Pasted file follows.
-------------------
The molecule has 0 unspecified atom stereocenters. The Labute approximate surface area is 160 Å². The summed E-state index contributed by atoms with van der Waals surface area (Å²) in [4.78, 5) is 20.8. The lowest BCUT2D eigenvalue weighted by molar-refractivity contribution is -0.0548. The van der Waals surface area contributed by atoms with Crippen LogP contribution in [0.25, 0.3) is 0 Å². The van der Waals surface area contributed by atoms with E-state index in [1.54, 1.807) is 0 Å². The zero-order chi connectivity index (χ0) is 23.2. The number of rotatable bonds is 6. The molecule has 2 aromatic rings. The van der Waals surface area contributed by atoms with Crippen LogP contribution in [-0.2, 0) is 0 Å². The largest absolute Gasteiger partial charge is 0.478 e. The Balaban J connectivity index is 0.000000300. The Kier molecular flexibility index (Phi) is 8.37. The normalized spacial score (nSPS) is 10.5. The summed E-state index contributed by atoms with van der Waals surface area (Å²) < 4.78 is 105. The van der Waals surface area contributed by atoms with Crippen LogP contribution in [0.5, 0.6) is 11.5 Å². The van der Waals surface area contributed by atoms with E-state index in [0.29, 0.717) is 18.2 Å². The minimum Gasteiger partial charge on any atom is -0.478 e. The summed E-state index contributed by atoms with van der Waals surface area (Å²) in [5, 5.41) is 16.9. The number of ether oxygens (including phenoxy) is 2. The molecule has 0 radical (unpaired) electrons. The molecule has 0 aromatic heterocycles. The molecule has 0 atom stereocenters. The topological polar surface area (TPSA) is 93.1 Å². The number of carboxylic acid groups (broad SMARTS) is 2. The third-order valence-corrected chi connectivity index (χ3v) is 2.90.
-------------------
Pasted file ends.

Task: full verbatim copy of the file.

The molecule has 0 unspecified atom stereocenters. The Labute approximate surface area is 160 Å². The summed E-state index contributed by atoms with van der Waals surface area (Å²) in [4.78, 5) is 20.8. The lowest BCUT2D eigenvalue weighted by molar-refractivity contribution is -0.0548. The van der Waals surface area contributed by atoms with Crippen LogP contribution in [0.25, 0.3) is 0 Å². The van der Waals surface area contributed by atoms with E-state index in [1.54, 1.807) is 0 Å². The zero-order chi connectivity index (χ0) is 23.2. The number of rotatable bonds is 6. The molecule has 2 aromatic rings. The van der Waals surface area contributed by atoms with Crippen LogP contribution in [-0.2, 0) is 0 Å². The largest absolute Gasteiger partial charge is 0.478 e. The Balaban J connectivity index is 0.000000300. The Kier molecular flexibility index (Phi) is 8.37. The normalized spacial score (nSPS) is 10.5. The summed E-state index contributed by atoms with van der Waals surface area (Å²) < 4.78 is 105. The van der Waals surface area contributed by atoms with Crippen LogP contribution in [0.5, 0.6) is 11.5 Å². The van der Waals surface area contributed by atoms with E-state index in [0.29, 0.717) is 18.2 Å². The minimum Gasteiger partial charge on any atom is -0.478 e. The summed E-state index contributed by atoms with van der Waals surface area (Å²) in [5, 5.41) is 16.9. The number of ether oxygens (including phenoxy) is 2. The molecule has 0 radical (unpaired) electrons. The molecule has 0 aromatic heterocycles. The molecule has 0 atom stereocenters. The topological polar surface area (TPSA) is 93.1 Å². The number of carboxylic acid groups (broad SMARTS) is 2. The third-order valence-corrected chi connectivity index (χ3v) is 2.90.